The film never had a complete script; it was made from Ray’s drawings and notes. Ray tried to extract and build a simple theme out of the apparently random sequences of significant as well as trivial episodes of the novel, while preserving the loitering quality of it. Ray himself commented that, ―The script had to retain some of the rambling quality of the novel because that in itself contained a clue to the feel of authenticity: life in a poor Bengali village does ramble.‖
Some notable shifts from the novel in the script include the death scene of Indir Thakrun, which occurs quite early in the novel in a village shrine at the presence of some adult members of the family; in the film she dies in the open in the presence of Apu and Durga. The scene of Apu and Durga running to catch a glimpse of the train is not there in the novel, neither child manages to see the train there, although they made an attempt. Finally, the ending of the film – the departure of the family from the village – is not the end of the novel.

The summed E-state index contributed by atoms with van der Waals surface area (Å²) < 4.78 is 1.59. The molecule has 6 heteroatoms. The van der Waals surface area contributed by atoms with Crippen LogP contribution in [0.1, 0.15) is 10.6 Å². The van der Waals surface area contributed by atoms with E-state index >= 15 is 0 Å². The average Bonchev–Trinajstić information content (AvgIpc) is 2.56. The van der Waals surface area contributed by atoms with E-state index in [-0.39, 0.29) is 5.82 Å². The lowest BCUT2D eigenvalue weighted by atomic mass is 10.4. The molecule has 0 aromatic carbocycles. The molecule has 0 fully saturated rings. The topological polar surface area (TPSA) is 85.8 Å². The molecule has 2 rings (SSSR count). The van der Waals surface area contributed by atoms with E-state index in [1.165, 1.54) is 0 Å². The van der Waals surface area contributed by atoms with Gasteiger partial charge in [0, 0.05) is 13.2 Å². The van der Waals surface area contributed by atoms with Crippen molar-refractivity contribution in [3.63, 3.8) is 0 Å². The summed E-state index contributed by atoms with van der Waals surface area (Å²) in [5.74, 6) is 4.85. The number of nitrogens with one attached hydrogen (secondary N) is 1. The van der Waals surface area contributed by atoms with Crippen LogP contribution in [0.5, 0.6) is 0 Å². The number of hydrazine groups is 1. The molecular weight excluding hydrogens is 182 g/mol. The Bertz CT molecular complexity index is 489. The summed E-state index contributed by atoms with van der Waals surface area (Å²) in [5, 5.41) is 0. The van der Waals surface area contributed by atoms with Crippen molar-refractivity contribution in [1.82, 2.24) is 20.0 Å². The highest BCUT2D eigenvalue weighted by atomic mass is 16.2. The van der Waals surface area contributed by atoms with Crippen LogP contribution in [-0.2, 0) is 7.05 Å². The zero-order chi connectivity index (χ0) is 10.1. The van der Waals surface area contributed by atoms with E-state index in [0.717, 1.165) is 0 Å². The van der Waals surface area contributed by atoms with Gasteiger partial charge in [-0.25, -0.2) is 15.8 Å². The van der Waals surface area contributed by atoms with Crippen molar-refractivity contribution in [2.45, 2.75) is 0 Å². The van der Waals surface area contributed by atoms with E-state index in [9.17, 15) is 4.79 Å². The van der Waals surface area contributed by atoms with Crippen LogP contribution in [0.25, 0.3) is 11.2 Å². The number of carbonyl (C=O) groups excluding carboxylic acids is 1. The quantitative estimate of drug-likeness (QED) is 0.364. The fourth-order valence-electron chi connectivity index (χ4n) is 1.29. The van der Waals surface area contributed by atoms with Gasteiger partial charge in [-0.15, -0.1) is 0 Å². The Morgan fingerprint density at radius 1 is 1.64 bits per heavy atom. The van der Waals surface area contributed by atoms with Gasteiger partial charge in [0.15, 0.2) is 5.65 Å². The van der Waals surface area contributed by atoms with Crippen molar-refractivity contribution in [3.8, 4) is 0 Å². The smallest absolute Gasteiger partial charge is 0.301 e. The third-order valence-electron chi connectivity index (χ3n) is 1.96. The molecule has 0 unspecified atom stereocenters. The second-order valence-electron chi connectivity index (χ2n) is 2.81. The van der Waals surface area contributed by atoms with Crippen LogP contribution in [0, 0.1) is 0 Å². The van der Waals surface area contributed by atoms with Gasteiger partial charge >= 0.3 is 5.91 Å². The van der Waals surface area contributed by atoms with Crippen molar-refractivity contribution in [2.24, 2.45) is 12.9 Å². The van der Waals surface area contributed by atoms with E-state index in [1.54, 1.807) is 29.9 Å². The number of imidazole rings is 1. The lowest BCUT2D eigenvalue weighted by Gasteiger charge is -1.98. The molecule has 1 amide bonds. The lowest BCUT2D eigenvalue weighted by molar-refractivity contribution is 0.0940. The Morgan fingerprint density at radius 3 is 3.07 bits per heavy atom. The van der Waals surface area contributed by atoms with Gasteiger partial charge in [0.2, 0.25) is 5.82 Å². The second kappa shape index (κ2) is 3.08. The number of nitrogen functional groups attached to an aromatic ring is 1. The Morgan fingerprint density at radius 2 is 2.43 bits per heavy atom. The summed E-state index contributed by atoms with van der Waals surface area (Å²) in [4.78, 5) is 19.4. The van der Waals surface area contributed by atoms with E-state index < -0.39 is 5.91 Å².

Kanu Banerjee, an established Bengali film actor, portrayed the role of Harihar Ray, father of Apu and Durga. The role of Sarbojaya, wife of Harihar, was played by Karuna Banerjee Uma Dasgupta played the role of Durga. For the role of Apu, Subir Banerjee was selected. The role of Indir Thakrun was given to Chunibala Devi, a retired stage actress living in a brothel.
Satyajit Ray started the shooting of the film October 27, 1952. Boral, a village near Calcutta, was selected as the location for shooting. The technical team of the film consisted of several first-timers. Ray had never directed anything and cinematographer SubrataMitra had never operated a movie camera. Art director Bansi Chandragupta had some professional experience.
From the outset, funding was a problem as no producer was willing to produce the film. Ray had to borrow money in order to shoot enough footage so as to persuade prospective producers to finance the whole film. In order to raise funds during the production period, Ray kept working as a graphic designer, pawned his life insurance policy and sold his collection of LP records. Production manager Anil Chowdhury convinced Ray’s wife, Bijoya, to pawn her jewels as well. Nonetheless, Ray still ran out of the required money partway though filming and shooting had to be suspended for nearly a year, and following that, the shooting could be done only in intermittent pieces. Finally, the shooting of the film completed with the loan sanctioned by the Government of West Bengal.